Bipartisan, widespread support for regular, rigorous evaluation of economic development tax incentives seems to be sweeping the country, according to recent analysis by the Pew Charitable Trusts. During the 2016 legislative session, Alabama, Colorado, Hawaii, Virginia and Utah passed laws requiring regular evaluation of tax credit programs. While each state’s law addresses its own unique needs, the five new laws bear key similarities:
- professional staff such as legislative auditors are responsible for conducting the analyses;
- evaluations are due on a rotating, multi-year cycle; and
- public hearings are incorporated into the evaluation processes.
About half of the states currently evaluate their tax incentive programs regularly, reports Pew. The article cites Maryland has a successful example:
Using evaluations to improve incentive policy is the ultimate objective of each of these laws. Some states with longer-standing evaluation processes are already doing just that. For example, Maryland lawmakers this year extended the state’s historic preservation tax credit for another five years, while also modifying the scoring system used to determine which projects qualify. That action directly followed the findings of an evaluation that described the credit as a model incentive program overall but also identified weaknesses in the scoring system.
As Maryland’s example shows, tax incentive evaluation can help policymakers ensure that incentives are working well for businesses, workers, and taxpayers. The states that are adopting and implementing regular evaluation processes are well on their way to achieving similar successes.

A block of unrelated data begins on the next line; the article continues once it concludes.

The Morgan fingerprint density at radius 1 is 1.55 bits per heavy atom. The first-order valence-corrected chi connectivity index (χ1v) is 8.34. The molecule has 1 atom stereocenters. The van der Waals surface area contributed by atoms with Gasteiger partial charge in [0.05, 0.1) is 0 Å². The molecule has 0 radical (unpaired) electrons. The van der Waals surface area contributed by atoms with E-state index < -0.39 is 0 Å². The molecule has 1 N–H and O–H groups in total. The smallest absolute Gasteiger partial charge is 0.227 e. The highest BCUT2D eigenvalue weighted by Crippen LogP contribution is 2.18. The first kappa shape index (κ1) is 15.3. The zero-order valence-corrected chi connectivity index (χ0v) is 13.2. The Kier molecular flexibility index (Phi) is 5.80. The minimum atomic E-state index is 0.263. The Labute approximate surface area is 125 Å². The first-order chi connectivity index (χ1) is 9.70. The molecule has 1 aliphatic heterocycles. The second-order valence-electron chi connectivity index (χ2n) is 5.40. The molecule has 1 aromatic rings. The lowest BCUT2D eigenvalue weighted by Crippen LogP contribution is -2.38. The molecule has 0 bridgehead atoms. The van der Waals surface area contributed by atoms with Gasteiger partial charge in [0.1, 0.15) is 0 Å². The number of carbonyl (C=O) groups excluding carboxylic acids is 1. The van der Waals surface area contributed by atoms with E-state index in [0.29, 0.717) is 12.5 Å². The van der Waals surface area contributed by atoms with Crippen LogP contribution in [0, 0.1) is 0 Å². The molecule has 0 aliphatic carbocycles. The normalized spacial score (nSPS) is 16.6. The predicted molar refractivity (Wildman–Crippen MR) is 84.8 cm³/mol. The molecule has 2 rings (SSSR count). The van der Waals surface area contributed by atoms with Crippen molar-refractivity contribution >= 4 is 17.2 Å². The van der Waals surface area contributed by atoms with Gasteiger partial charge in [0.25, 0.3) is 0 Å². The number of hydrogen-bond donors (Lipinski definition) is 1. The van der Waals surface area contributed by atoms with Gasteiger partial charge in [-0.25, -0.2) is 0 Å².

Maryland first required tax credit evaluations under the Tax Credit Evaluation Act of 2012, which established a legislative process for evaluating certain credits. The Department of Legislative Services (DLS) is required to publish a report evaluating the tax credit. The report submitted by DLS must discuss (1) the purpose for which the tax credit was established; (2) whether the original intent of the tax credit is still appropriate; (3) whether the tax credit is meeting its objectives; (4) whether the goals of the tax credit could be more effectively carried out by other means; and (5) the cost of the tax credit to the State and local governments. The evaluation committee must hold a public hearing on the evaluation report, and is required to submit a report to the General Assembly that states whether or not the tax credit should be continued, with or without changes, or terminated.
Last session, the General Assembly passed and Governor signed Senate 843, Tax Credits – Evaluations, which altered the tax credits to be evaluated and the process and timelines for the analysis. While earlier iterations of the bill would have repealed the property tax components of the Enterprise Zone and Regional Institution Strategic Enterprise tax credit programs, these programmed remained in existing law following MACo advocacy for their continuation.